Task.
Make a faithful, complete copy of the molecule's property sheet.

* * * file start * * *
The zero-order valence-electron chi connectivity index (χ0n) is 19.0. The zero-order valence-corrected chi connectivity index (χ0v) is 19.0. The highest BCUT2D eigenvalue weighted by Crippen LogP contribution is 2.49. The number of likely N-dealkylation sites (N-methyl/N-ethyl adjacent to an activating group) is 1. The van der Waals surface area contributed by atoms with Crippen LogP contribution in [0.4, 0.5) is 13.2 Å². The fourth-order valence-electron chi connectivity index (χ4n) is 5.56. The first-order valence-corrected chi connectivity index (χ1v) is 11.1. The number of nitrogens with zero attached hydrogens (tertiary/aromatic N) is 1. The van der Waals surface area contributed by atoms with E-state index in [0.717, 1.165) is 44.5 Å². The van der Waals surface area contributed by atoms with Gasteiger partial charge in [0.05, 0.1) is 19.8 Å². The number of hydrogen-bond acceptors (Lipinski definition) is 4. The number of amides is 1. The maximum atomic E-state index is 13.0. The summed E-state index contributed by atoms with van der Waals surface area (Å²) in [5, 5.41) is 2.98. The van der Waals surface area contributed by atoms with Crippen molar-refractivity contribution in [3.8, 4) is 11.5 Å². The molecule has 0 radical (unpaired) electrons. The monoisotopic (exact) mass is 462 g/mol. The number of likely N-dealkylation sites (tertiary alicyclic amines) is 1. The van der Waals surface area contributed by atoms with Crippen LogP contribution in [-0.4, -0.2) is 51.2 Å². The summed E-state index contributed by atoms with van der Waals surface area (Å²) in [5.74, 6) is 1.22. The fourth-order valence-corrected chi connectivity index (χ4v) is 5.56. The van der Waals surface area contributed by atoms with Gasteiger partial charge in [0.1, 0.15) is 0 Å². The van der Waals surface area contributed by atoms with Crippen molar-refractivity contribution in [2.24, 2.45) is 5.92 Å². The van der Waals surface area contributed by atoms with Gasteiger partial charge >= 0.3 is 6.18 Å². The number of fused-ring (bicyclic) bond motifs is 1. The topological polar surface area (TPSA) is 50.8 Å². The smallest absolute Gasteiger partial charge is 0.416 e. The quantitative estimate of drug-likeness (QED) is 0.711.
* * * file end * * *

The zero-order valence-electron chi connectivity index (χ0n) is 19.0. The zero-order valence-corrected chi connectivity index (χ0v) is 19.0. The highest BCUT2D eigenvalue weighted by Crippen LogP contribution is 2.49. The number of likely N-dealkylation sites (N-methyl/N-ethyl adjacent to an activating group) is 1. The van der Waals surface area contributed by atoms with Crippen LogP contribution in [0.4, 0.5) is 13.2 Å². The fourth-order valence-electron chi connectivity index (χ4n) is 5.56. The first-order valence-corrected chi connectivity index (χ1v) is 11.1. The number of nitrogens with zero attached hydrogens (tertiary/aromatic N) is 1. The van der Waals surface area contributed by atoms with E-state index in [0.717, 1.165) is 44.5 Å². The van der Waals surface area contributed by atoms with Gasteiger partial charge in [0.05, 0.1) is 19.8 Å². The number of hydrogen-bond acceptors (Lipinski definition) is 4. The number of amides is 1. The maximum atomic E-state index is 13.0. The summed E-state index contributed by atoms with van der Waals surface area (Å²) in [5, 5.41) is 2.98. The van der Waals surface area contributed by atoms with Crippen molar-refractivity contribution in [3.8, 4) is 11.5 Å². The molecule has 0 radical (unpaired) electrons. The monoisotopic (exact) mass is 462 g/mol. The number of likely N-dealkylation sites (tertiary alicyclic amines) is 1. The van der Waals surface area contributed by atoms with Crippen LogP contribution in [-0.4, -0.2) is 51.2 Å². The summed E-state index contributed by atoms with van der Waals surface area (Å²) in [5.74, 6) is 1.22. The fourth-order valence-corrected chi connectivity index (χ4v) is 5.56. The van der Waals surface area contributed by atoms with Gasteiger partial charge in [0.1, 0.15) is 0 Å². The van der Waals surface area contributed by atoms with Crippen molar-refractivity contribution in [2.24, 2.45) is 5.92 Å². The van der Waals surface area contributed by atoms with Gasteiger partial charge >= 0.3 is 6.18 Å². The number of fused-ring (bicyclic) bond motifs is 1. The topological polar surface area (TPSA) is 50.8 Å². The smallest absolute Gasteiger partial charge is 0.416 e. The quantitative estimate of drug-likeness (QED) is 0.711.